Wednesday, 29 August 2007

Cover My Eyes (Pain And Heaven)


"Tonight Matthew, I'm going to be... BONO!"

Seriously, if someone played you this song and told you it was the new U2 single... well, maybe you'd notice that Bono wasn't quite sounding himself, but otherwise there'd be no reason to suspect they were lying. In fact, played alongside the closest U2 song chronologically (that'd be "The Fly"), "Cover My Eyes" would undoubtedly be the most likely to be mistaken for them.

As far as U2 singles go, if it were one, this would rank somewhere in the middle of the table even back in those wonderful pre-"Vertigo" days, but it does beg the question of "WHY?" in large capital letters. For the lead single from Hogarth's first album as the band's fully integrated frontman, rather than just a guy singing his own words over Fish's music, this was an undeniably bizarre choice.

Video: Cover My Eyes (Pain And Heaven), Top of the Pops
I'm somewhat surprised Hogarth elected not to go all the way and don the shades for this performance. Also, Marillion on TOTP remains a difficult concept for me to get my head around. Marillion miming on TOTP even more so. The times they are a-changin'.

Monday, 27 August 2007

Drilling Holes


And we're back! I'm probably not going to keep to a particularly regular schedule from here, but I do plan to get an absolute minimum of one a week out, and probably more most weeks.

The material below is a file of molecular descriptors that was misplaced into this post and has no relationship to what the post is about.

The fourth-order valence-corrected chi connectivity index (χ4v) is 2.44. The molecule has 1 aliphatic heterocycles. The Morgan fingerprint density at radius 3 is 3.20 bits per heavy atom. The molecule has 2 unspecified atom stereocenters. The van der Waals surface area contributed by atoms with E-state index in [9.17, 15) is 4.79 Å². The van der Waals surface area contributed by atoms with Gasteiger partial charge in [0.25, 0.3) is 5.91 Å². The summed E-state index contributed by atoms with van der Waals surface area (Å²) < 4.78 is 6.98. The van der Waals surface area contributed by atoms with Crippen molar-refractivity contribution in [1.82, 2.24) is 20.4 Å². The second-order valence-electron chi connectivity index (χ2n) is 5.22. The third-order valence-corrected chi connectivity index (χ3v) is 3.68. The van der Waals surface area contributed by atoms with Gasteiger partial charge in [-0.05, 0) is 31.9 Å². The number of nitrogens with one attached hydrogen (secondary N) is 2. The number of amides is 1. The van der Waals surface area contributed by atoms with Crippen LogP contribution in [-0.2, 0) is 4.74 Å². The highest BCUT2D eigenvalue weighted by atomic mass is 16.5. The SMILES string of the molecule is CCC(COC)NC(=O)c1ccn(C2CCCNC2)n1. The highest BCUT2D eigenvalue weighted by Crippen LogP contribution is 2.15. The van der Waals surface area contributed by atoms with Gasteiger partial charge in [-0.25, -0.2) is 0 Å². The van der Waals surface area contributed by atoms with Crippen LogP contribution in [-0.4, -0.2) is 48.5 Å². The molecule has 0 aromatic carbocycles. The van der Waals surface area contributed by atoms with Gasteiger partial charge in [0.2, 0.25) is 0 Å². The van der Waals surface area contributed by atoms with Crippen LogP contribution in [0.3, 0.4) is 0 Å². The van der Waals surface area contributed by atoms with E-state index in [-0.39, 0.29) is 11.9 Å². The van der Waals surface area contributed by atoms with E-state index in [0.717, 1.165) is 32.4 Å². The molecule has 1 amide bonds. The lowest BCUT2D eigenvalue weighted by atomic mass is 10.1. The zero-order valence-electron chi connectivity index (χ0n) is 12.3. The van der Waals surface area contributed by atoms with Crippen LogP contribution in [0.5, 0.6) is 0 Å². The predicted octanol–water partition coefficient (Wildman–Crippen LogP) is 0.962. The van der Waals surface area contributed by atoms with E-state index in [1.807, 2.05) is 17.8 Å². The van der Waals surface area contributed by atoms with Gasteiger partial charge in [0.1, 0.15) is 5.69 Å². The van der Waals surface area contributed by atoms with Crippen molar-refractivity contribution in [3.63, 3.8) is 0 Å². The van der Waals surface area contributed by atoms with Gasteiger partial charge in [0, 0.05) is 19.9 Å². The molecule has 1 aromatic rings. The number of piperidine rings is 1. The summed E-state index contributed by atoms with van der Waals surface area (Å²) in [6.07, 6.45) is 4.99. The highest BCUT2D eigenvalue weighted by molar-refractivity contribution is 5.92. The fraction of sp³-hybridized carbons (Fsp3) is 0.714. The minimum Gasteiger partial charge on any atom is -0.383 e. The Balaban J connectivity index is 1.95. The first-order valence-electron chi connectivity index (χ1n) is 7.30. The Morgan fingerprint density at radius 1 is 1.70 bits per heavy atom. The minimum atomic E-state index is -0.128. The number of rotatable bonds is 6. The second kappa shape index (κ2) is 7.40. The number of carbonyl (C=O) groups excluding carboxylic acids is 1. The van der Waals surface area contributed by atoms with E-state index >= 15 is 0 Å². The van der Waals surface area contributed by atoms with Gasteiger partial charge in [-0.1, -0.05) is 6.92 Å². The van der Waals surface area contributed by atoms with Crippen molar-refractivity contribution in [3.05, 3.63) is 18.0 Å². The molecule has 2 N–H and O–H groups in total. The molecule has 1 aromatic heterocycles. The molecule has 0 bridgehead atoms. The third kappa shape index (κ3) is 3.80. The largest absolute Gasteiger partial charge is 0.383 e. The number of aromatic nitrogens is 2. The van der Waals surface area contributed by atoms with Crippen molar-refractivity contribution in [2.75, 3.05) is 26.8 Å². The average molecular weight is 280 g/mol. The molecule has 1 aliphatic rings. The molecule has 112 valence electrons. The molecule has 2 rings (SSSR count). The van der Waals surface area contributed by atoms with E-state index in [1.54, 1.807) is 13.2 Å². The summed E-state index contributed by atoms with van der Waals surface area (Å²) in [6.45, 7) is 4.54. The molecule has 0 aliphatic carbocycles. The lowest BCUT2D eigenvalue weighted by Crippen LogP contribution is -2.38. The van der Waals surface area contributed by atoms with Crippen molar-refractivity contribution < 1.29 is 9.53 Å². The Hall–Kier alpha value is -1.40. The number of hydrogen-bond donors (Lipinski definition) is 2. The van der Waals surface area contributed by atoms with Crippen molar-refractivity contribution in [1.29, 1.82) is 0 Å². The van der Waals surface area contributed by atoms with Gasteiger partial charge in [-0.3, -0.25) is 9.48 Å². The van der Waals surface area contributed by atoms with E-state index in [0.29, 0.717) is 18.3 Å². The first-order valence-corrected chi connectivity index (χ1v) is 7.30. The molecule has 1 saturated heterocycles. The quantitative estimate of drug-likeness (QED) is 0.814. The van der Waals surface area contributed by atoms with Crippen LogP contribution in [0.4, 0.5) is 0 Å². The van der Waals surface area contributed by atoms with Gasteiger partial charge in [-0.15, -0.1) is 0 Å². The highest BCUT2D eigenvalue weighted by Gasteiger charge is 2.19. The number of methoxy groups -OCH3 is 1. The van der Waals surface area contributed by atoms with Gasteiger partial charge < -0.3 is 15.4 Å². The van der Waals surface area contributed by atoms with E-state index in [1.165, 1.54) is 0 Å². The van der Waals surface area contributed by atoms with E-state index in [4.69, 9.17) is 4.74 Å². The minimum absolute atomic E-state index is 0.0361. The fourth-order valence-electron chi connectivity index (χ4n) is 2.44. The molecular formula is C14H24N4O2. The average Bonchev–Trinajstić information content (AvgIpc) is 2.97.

So. "Drilling Holes" is the natural song to turn to to break out of this slump, because if my constant submission to sloth prevents me from writing about a song that is itself about constant submission to sloth, I assume it will also prevent me writing about anything else. Does that logic seem sound to you?

It seems like it should be completely inappropriate that such a lazy song in subject matter is actually one of the most upbeat songs on Marbles, but it works well because it's a change of pace from the generally slow and atmospheric nature of the album, which complements the way the jovial lyrics offset the usual sober introspection. And it's nice to see that Marillion don't actually take everything 100% seriously all the time (though clearly I frequently enjoy the times when they do) - from the brilliantly convoluted rewriting of "Why put off until tomorrow what you can leave for the day after" in the first verse to the unexpected harpsichord-sounding breakdown halfway through, it's all so gloriously whimsical.

Just a great soundtrack to a hot summer day spent lounging around in the grass, perhaps enjoying a cold beer, and watching the world pass by. You know, one of those days.